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A Brief Introduction to Statistical Averages

Posted on 14th April 2022 by

Tutorials and Fundamentals

Statistical averages are a set of very useful tools used for data analysis. The word “average” implies a value in the distribution, around which other values are distributed. This tutorial aims to make is easier for those who find it difficult to understand the basic concepts of central tendency, as well as act as a go to resource for students who want to refresh their understanding on this topic.

The Mean

The arithmetic mean is widely used in statistical calculations. To obtain the mean of a set of data, the individual observations are added together, and then divided by the number of observations. Adding the individual observations is known as “Summation”. It is denoted by the symbol “S” or “Σ”. The individual observations are denoted by the symbol “η”, and the mean by the symbol “x̄” (popularly known as X bar).

An example of mean is calculated is as follows :

Suppose the fasting blood sugars (FBS) of 5 patients are 110, 98, 106,120, 114.

The summation comes out to 548.

The total number of observations are 5.

The mean is calculated by dividing 548 by 5, which results in 109.6.

• It is very easy to calculate
• It is very easy to understand

It may sometimes be influenced by abnormal values in the set of data.

For example, if the FBS of the last patient in the above distribution was 190, the mean would consequently come out to be 124.8, which is not a true reflection of the actual data.

Nevertheless, the arithmetic mean is by far the most useful of statistical averages.

The Median

The median is a different kind of average. It does not depend on the sum of the observations, or the number of observations. To ascertain the median, the data is first arranged in ascending or descending orders of magnitude. Then the middle observation is located. The value of the middle observation is the median.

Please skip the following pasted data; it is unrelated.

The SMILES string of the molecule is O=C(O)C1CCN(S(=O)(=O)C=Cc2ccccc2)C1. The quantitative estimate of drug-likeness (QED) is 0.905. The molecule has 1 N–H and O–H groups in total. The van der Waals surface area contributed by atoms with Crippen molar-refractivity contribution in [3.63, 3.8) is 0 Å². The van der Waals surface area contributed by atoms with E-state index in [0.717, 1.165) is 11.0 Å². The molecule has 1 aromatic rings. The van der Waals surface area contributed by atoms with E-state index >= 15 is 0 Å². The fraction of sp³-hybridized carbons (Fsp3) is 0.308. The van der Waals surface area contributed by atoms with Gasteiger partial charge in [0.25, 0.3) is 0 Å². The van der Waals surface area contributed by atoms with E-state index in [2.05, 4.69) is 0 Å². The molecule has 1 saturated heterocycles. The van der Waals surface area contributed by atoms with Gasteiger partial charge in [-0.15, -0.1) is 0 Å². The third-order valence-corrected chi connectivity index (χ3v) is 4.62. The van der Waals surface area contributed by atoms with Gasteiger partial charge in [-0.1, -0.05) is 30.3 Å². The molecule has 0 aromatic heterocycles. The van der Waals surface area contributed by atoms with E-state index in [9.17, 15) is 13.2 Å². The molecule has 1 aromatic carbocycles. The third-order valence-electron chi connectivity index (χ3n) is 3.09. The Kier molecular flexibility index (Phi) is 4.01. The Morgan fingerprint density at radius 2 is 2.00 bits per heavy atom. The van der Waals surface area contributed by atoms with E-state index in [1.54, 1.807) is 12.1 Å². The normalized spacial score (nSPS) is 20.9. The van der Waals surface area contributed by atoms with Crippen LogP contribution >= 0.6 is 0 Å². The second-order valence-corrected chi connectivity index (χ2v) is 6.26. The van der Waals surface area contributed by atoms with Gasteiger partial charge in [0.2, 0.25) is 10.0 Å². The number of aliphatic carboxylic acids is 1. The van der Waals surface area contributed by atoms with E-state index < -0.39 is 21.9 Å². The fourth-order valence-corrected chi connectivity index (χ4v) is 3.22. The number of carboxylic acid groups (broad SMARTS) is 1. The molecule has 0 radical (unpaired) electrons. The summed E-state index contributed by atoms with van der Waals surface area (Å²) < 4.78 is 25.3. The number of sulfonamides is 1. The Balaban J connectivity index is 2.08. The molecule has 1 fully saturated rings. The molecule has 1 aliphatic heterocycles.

To take an example, the diastolic blood pressures of 7 individuals are :

83, 75, 81, 79, 71, 95, 75.

When we arrange the data in ascending order,

71, 75, 75, 79, 81, 83, 95.

The central value and consequently the median here is 79.

If there are an even number of observations, then the median is worked out by taking the average of the two middle values.

For example, if the diastolic blood pressure of 8 individuals is taken :

83, 75, 81, 79, 71, 95, 75, 77.

Arranging the data in ascending order :

71, 75, 75, 77, 79, 81, 83, 95

Thus the median comes out to be (77+79)/2 = 78

Any abnormal value in the distribution does not affect the median, whereas the mean is seriously affected. Thus, the median is nearer to the truth, and therefore more representative than the mean.

The Mode

The mode is the most commonly occurring value in a distribution of data.

For example, the HbA1c (average blood glucose (sugar) levels for the last two to three months) of 10 different patients are as follows :

5.8, 5.7, 6.3, 6.0, 5.9, 5.7, 6.6, 6.2, 5.7, 5.9

The mode or the most frequently occurring data is 5.7.

• It is easy to understand
• It is not affected by the extreme values in a data set

• The exact location of the value of mode is often uncertain
• It is often not clearly defined

Thus, mode is not regularly used in medical or biological statistics.

References

• Park’s Textbook of Preventive and Social Medicine – K. Park (MBBS, MS)/ Twenty-sixth Edition. [M/s Banarsidas Bhanot Publishers]

You may also be interested in these other blogs relating to the topic:

The mean: simply an average?

Measures of central tendency in clinical research papers: what we should know whilst analysing them

The 3 defects of the median

A beginner’s guide to standard deviation and standard error